Basil, a great little kosher neighborhood restaurant, sitting on the periphery of the Lubavitcher community finds itself caught in the middle of a socio-religious maelstrom, one that has even attracted the scrutinizing eye of the New York Times Magazine (provocative stories about religious Jews do sell papers!). Basil has an urban chic that draws a diverse clientele. Now it seems that this unlikely utopian gastronomic convergence is causing a bit of an uproar.
It’s ironic that one of the hallmarks of the Lubavitcher community is its uncanny ability to plant branches in even the most remote areas around the globe, offering friendly outreach services that attract affiliated and unaffiliated Jews. Often you’ll find Lubavitcher shluchim inviting Jews to connect and come closer to their spiritual heritage through the mitzvah of Sabbath candle lighting, or donning philacteries, shaking a lulav, or offering assistance to travelers by joining them for prayers, a meal or a farbrengen (a chassidic gathering where various aspects of chassidus are taught, stories the past are told, etc.). So, here we are in their homestead – the 770 heartland – and chillin’ Basil is getting more than it’s share of being chilled out by protesting neighbors and others seemingly concerned for the spiritual well being of their community.
Their kosher supervising organization has been called in to check up, not on their kashrut protocols which are being adhered to the letter, but on those entering the restaurant and whether the eatery is putting their Jewish clientele in some sort of spiritual jeopardy by allowing all manner of clients and get up to enter their premises. Tell me, gentle reader, are we so fragile that we need this kind of policing? Do we really need to remove ourselves from our very environs in order to thrive and survive? Should we return to the ghettoes of yesteryear Europe? Shall we perhaps move into a 21st century American version of Rome’s 2000 year old Lungotevere Cenci – right next to the ruins of the Roman Forum and a few blocks from the Colisseum – where some Roman Jews still live, surrounded by fortress like walls with the Papal Arms at the gate? Where do we draw the line on what a supervisory organization can or cannot control in its granting of supervision? If they don’t like the music being played or who walks in off the street for a snack or a drink, can they pull their kosher certification? Clearly, we have the tenets of kashrus which must be followed scrupulously, and we understand that Basil does so.
When we interviewed Chef Adam, the first time we visited Basil, he mentioned – in passing – how time consuming it was to check the vegetables for bugs and how their culinary artistry is somewhat limited by the constraints of the high standards of kashrus they have to adhere to; yet, he was very proud of the fact that given the constraints they were still able to deliver the high quality and taste that brings customers back time and again.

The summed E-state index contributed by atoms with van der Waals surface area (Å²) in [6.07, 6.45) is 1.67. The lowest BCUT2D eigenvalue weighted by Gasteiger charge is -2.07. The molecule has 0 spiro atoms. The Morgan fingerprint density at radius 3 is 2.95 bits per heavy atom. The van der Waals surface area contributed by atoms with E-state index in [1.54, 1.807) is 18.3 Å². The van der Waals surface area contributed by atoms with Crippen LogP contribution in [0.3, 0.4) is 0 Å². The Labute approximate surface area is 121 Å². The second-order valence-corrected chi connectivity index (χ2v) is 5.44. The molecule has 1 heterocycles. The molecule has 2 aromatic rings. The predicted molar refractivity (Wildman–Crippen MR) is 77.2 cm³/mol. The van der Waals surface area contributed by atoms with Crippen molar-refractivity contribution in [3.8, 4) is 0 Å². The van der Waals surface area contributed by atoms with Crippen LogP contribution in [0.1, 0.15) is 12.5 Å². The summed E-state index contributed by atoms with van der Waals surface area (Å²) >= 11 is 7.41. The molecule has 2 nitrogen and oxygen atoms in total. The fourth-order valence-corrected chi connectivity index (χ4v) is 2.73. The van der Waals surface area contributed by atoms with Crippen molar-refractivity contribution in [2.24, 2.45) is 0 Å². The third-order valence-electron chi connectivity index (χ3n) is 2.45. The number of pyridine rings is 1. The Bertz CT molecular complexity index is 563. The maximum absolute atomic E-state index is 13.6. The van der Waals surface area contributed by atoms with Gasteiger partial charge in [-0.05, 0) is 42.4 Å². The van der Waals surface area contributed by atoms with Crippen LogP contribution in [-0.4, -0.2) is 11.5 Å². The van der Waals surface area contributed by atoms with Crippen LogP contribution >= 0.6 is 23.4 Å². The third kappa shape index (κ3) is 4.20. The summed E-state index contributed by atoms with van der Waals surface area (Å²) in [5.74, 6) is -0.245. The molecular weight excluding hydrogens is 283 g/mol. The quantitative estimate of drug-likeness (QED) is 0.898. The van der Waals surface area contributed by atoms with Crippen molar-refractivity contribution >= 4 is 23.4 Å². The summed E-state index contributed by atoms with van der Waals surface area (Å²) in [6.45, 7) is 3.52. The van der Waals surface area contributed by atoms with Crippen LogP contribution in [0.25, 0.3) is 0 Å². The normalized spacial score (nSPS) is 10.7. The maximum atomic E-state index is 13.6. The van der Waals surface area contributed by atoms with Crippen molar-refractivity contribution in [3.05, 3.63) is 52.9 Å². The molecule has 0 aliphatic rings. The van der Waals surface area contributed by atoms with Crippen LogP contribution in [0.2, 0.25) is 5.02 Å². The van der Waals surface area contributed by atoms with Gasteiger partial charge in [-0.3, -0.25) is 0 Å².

We remember how Clara, the manager, discussed the attire and attitude of the staff as representing not just a place to eat, but also adhering and respecting the values of the Lubavitch community in whose midst they are located. When some felt the music had too much of a hip beat, Basil‘s management changed it to classical, which didn’t really detract at all (frankly, I thought it made it classier). But… the complaints continued; some protested the type of clientele, some objected to immodest modes of dress, others about speech and behavior, and talk swarmed around to whether kosher certification should be revoked if Basil allows such clients into their restaurant.
I suppose they could have a dress code – as some of the finer restaurants do – jacket and tie- no bare feet, no whatever… should they ban bare shoulders? short skirts? tattoos? foul language? touching? I mean, where do you draw the line? Should they start policing? Should they start handing out shawls, skirts and fig leaves to cover any uncovered areas?
Should the supervising organization threaten to remove their certification if they observe immodest clients eating or snuggling at the restaurant? Should such a dress and behavioral code be enforced throughout the NYC tri-state area? You can be sure that if such enforcement ever takes root, many a prestigious eatery will turn to less qualified, less careful kashrus organizations and the losers will be all of us – the kosher consumers. The fact remains that many of the higher end kosher establishments could not make it if their clientele consisted strictly of Orthodox Jews . I can just see our metropolis now – business men and women being thrown out of the finest kosher dining establishments because a dress is cut too low or a couple has been caught hugging or smooching between courses? Should we require horse blinders for humans and sell them at Basil‘s counter along with the frappé and cappuccino?
We live IN the world, not OUTSIDE of it. The true man of G-d knows how to walk among men and hold his own, gird his loins, look away when necessary, and mind his own counsel despite his surroundings. A true Jew knows how to be a beacon of light by living the Torah and not snuffing out all that glitters. We are the nation that since many a millenia has been turning sparks of ensoulment into huge flames of spiritual warmth and enlightenment. We hold our own in diversity and that is what makes us strong, that is what allowed us to endure after every mighty nation of yore is remembered mostly by its ever present ruins and tales of past glory.
Every upscale kosher restaurant and almost every other kind is constantly faced with the dilemma, but… guess what? A restaurant is not a shul, it is a public place and anyone might come in. Those who are bothered by the proximity of someone who does not meet their standards are under no obligation to patronize such an establishment.
What do you think, gentle reader? We’d love to hear your comments, pro or con.